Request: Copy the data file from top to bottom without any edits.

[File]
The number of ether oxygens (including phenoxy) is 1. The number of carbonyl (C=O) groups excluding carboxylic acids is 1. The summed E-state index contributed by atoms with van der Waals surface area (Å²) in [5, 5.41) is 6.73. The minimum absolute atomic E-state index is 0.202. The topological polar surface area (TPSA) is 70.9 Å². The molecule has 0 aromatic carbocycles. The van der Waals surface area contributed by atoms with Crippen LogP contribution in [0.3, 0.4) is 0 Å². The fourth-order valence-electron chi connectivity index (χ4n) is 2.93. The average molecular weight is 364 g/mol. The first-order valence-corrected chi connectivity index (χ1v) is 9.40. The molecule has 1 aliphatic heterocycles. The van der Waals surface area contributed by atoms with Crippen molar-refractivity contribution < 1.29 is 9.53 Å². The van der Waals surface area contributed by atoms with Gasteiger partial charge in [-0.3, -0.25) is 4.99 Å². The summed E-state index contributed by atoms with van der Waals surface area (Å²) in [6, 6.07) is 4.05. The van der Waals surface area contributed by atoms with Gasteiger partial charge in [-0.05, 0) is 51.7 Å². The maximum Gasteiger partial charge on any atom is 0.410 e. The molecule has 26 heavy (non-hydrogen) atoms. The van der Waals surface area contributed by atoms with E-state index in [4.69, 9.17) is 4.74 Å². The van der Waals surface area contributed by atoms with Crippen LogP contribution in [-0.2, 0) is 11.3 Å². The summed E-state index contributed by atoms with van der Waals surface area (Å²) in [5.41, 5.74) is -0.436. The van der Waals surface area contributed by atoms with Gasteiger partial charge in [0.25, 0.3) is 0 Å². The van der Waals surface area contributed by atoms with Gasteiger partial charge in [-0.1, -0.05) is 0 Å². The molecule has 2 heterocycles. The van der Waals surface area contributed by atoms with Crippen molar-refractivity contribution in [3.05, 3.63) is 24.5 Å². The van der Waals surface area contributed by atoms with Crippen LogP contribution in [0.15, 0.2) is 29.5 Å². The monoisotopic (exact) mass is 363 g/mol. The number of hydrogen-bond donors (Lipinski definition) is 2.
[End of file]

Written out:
The number of ether oxygens (including phenoxy) is 1. The number of carbonyl (C=O) groups excluding carboxylic acids is 1. The summed E-state index contributed by atoms with van der Waals surface area (Å²) in [5, 5.41) is 6.73. The minimum absolute atomic E-state index is 0.202. The topological polar surface area (TPSA) is 70.9 Å². The molecule has 0 aromatic carbocycles. The van der Waals surface area contributed by atoms with Crippen LogP contribution in [0.3, 0.4) is 0 Å². The fourth-order valence-electron chi connectivity index (χ4n) is 2.93. The average molecular weight is 364 g/mol. The first-order valence-corrected chi connectivity index (χ1v) is 9.40. The molecule has 1 aliphatic heterocycles. The van der Waals surface area contributed by atoms with Crippen molar-refractivity contribution < 1.29 is 9.53 Å². The van der Waals surface area contributed by atoms with Gasteiger partial charge in [-0.3, -0.25) is 4.99 Å². The summed E-state index contributed by atoms with van der Waals surface area (Å²) in [6, 6.07) is 4.05. The van der Waals surface area contributed by atoms with Gasteiger partial charge in [-0.05, 0) is 51.7 Å². The maximum Gasteiger partial charge on any atom is 0.410 e. The molecule has 26 heavy (non-hydrogen) atoms. The van der Waals surface area contributed by atoms with E-state index in [4.69, 9.17) is 4.74 Å². The van der Waals surface area contributed by atoms with Crippen LogP contribution in [-0.2, 0) is 11.3 Å². The summed E-state index contributed by atoms with van der Waals surface area (Å²) in [5.41, 5.74) is -0.436. The van der Waals surface area contributed by atoms with Gasteiger partial charge in [0.25, 0.3) is 0 Å². The van der Waals surface area contributed by atoms with Gasteiger partial charge in [-0.1, -0.05) is 0 Å². The molecule has 2 heterocycles. The van der Waals surface area contributed by atoms with Crippen molar-refractivity contribution in [3.05, 3.63) is 24.5 Å². The van der Waals surface area contributed by atoms with Crippen LogP contribution in [0.15, 0.2) is 29.5 Å². The monoisotopic (exact) mass is 363 g/mol. The number of hydrogen-bond donors (Lipinski definition) is 2.